More specifically it is the idea of this paper to analyze security challenges related to European-Iranian relations with a special focus on to what degree the sanctions play a role in connection with the security environment in the Levant and the Gulf. The paper claims that there is a complex interrelatedness between the sanctions imposed on Iran and the development of the two security subsystems and also in a broader Middle Eastern perspective. The political realities for Iran might, as claimed by Thomas Juneau, to some degree live up to the label “strategic loneliness”, but when the aspects related to the sanctions are included in the analysis, the perspective changes and makes it clear, that the recent political conditions for the Islamic Republic are somewhat ambiguous and indicate, that the efficiency of the sanctions can be questioned.
Internally in Iran there is hardly any doubt that the right to nuclear power enjoys widespread support as does the criticism of the imposed sanctions. To some degree Iran seems to be able, by diversifying its international linkages, to counteract the effect of the international sanctions, which tends to strengthen Iran and make it easier for Iran to pursue its foreign policy interests. Added to that one of the largest sanctions sending entities, the EU, is experiencing a lack of unanimity among its member states concerning the sanctions. There are several examples of this (and they demonstrate once again the incoherence attached to the EU as foreign policy actor). On the other side the relatively isolated political situation for Iran, the effect of the sanctions (despite counteracting maneuvers) and the deteriorating strength of its alliances in the Arab region altogether point at a decline for Iranian influence in the two miniature anarchies – to speak with Buzan et al – analyzed in this paper.
Dr. William Hale: Turkey’s Politics and Middle East Policy
This presentation starts by briefly outlining the ways in which domestic politics – in particular, the structure and ideas of the Justice and Development Party (AKP), as well as attempts to solve Turkey’s pressing Kurdish problem and realise economic goals, have influenced its policy towards the middle east. It outlines the main feautures of the AKP ideas on foreign policy, notably as they were formulated by Professor Ahmet Davutoğlu, formerly foreign policy adviser to the party leader and current President, Tayyip Erdoğan, subsequently Foreign Minister and now Prime Minister. These included regional policies which firmly opposed the highly securitised nationalism, inherited from the cold war, and still advanced by the AKP’s opponents in the military, and the etatist elite. Instead of regarding its environment primarily as a security threat, Davutoğlu urged, Turkey should reach out to establish ‘zero problems’ with regional neighbours. The AKP rejected the radical Islamist agenda, but by promoting ‘faith-based values’ in domestic politics, religious attachments became a a partial determinant of policy towards the middle east. The need to expand overseas markets and investment, notably in the middle east, was another important foreign policy determinant. This was combined with a radical change of course on the Kurdish problem, by initiating a ‘peace process’ with the Kurdish leadership of Turkey, with potentally important effects effects on relations with Iraq and Syria.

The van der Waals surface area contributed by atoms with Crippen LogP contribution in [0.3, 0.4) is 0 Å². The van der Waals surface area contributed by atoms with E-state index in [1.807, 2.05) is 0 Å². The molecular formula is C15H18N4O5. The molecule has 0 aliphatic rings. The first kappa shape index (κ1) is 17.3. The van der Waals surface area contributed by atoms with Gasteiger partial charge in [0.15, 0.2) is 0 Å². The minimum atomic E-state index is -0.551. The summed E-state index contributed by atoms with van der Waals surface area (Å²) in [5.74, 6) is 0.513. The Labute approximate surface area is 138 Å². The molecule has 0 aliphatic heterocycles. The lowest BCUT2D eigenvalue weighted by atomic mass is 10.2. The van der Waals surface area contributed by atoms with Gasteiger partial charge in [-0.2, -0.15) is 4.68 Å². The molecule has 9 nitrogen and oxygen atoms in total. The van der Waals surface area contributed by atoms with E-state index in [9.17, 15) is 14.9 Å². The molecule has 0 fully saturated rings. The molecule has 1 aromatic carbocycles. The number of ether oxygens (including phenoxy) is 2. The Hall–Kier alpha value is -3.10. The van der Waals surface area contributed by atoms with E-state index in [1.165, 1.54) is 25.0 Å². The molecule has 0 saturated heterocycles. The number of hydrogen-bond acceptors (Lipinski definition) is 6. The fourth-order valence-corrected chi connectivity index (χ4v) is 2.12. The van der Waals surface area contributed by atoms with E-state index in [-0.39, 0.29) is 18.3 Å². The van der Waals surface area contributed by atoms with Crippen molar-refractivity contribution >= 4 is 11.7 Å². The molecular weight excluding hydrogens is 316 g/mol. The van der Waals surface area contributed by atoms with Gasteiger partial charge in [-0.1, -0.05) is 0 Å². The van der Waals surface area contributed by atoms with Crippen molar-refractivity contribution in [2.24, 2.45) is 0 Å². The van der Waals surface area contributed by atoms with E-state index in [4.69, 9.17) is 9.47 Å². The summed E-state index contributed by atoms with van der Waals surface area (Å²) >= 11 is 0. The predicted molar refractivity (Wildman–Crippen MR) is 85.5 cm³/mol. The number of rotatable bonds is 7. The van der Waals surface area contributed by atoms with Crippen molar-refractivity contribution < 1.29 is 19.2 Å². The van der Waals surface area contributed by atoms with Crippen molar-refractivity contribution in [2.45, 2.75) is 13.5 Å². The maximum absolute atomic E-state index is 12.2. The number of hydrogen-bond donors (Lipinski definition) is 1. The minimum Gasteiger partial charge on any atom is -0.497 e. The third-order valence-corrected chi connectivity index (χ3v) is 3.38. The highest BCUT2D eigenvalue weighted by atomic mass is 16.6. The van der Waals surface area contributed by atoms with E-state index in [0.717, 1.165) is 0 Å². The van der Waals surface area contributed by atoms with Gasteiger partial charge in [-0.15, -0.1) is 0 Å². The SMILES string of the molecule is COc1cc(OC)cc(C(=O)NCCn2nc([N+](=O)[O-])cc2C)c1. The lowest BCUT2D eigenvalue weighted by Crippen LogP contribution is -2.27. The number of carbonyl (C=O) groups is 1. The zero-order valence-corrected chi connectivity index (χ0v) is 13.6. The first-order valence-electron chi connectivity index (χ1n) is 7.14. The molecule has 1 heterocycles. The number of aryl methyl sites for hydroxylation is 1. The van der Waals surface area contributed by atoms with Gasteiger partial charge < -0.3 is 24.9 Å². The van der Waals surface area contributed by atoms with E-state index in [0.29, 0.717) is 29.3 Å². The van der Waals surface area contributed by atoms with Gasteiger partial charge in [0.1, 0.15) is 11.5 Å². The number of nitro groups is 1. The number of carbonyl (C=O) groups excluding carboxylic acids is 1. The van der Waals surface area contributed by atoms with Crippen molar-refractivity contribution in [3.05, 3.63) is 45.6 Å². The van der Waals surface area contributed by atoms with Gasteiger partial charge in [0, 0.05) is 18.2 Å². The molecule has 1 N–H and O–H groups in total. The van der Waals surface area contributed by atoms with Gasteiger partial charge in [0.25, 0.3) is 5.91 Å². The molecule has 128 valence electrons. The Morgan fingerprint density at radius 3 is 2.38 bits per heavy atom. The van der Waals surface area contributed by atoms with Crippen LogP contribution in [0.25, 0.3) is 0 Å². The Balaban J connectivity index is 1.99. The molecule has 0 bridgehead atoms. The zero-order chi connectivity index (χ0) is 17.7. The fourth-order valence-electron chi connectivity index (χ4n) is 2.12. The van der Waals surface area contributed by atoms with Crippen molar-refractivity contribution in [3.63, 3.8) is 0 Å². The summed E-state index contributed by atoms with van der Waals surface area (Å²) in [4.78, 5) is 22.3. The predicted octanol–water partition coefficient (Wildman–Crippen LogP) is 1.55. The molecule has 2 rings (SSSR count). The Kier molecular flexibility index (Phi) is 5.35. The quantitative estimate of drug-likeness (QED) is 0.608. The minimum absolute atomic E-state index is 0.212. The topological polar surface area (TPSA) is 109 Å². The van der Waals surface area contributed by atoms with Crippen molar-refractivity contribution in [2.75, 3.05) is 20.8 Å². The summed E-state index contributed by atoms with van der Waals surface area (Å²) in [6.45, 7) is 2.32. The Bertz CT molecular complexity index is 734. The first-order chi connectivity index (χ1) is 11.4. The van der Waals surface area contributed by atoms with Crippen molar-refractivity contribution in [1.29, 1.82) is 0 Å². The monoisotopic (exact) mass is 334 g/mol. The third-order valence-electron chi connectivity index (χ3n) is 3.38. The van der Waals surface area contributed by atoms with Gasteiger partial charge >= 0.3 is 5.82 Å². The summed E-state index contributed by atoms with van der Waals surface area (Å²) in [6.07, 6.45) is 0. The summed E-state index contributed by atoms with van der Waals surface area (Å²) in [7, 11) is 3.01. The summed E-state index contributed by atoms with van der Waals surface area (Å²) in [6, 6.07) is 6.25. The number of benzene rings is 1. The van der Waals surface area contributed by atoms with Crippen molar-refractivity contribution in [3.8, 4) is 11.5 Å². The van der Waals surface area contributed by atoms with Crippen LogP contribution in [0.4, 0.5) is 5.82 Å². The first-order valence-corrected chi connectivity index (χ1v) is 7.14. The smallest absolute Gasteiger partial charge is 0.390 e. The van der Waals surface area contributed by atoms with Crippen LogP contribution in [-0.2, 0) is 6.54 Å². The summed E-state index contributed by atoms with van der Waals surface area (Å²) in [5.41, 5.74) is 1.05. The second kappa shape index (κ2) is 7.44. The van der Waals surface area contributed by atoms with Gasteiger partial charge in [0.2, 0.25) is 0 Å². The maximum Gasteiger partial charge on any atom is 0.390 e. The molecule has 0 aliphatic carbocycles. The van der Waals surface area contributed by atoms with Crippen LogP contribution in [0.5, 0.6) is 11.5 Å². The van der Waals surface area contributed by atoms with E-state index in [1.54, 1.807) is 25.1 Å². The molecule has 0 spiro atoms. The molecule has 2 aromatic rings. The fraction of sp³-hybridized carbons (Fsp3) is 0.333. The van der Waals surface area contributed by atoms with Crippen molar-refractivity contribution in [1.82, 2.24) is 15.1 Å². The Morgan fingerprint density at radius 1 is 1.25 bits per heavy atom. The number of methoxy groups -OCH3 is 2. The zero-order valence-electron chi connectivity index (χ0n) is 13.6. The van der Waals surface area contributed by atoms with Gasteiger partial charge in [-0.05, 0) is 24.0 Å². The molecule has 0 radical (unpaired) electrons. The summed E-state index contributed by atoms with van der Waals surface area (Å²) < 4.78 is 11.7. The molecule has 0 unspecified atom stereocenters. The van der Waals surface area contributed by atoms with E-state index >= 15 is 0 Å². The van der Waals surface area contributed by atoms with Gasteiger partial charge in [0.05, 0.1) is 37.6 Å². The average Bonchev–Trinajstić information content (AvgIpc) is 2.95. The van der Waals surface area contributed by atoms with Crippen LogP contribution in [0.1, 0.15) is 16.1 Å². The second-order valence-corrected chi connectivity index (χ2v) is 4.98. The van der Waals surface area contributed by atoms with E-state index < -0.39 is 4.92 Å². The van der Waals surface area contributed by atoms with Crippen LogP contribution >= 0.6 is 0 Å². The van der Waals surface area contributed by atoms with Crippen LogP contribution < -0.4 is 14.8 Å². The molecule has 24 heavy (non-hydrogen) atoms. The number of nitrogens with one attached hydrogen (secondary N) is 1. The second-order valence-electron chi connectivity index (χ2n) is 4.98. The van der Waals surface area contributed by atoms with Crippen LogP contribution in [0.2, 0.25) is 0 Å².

Twelve and a half years after the AKP came to power, this ambitious agenda appears seriously damaged.. The failures have not been universal. On the positive side, Turkey has managed to maintain a working relationship with Iran, in spite of deep ideological and tactical differences. It now has a virtual alliance with the Iraqi Kurds – a striking reversal of the previous confrontation. Elsewhere, however, the ‘zero problems’ approach appears to be in tatters, with a continuing bitter conflict with Israel as well as the Egyption and Syrian regimes. Turkish policy towards Syria has also produced serious tactical disagreements with the United States. In the search for a reconstructed strategy, much will depend on the outcome of the general elections scheduled for June 2015. Even if, as seems likely, the AKP maintains a reduced majority, conflicts between the Prime Minister and the President may weaken the government’s ability to act effectively. If, on the other hand, Ahmet Davutoğlu manages to establish a more independent and effective grip on power, then a more effective regional policy package – including, in part, a partial return to conservative realism – may be achievable.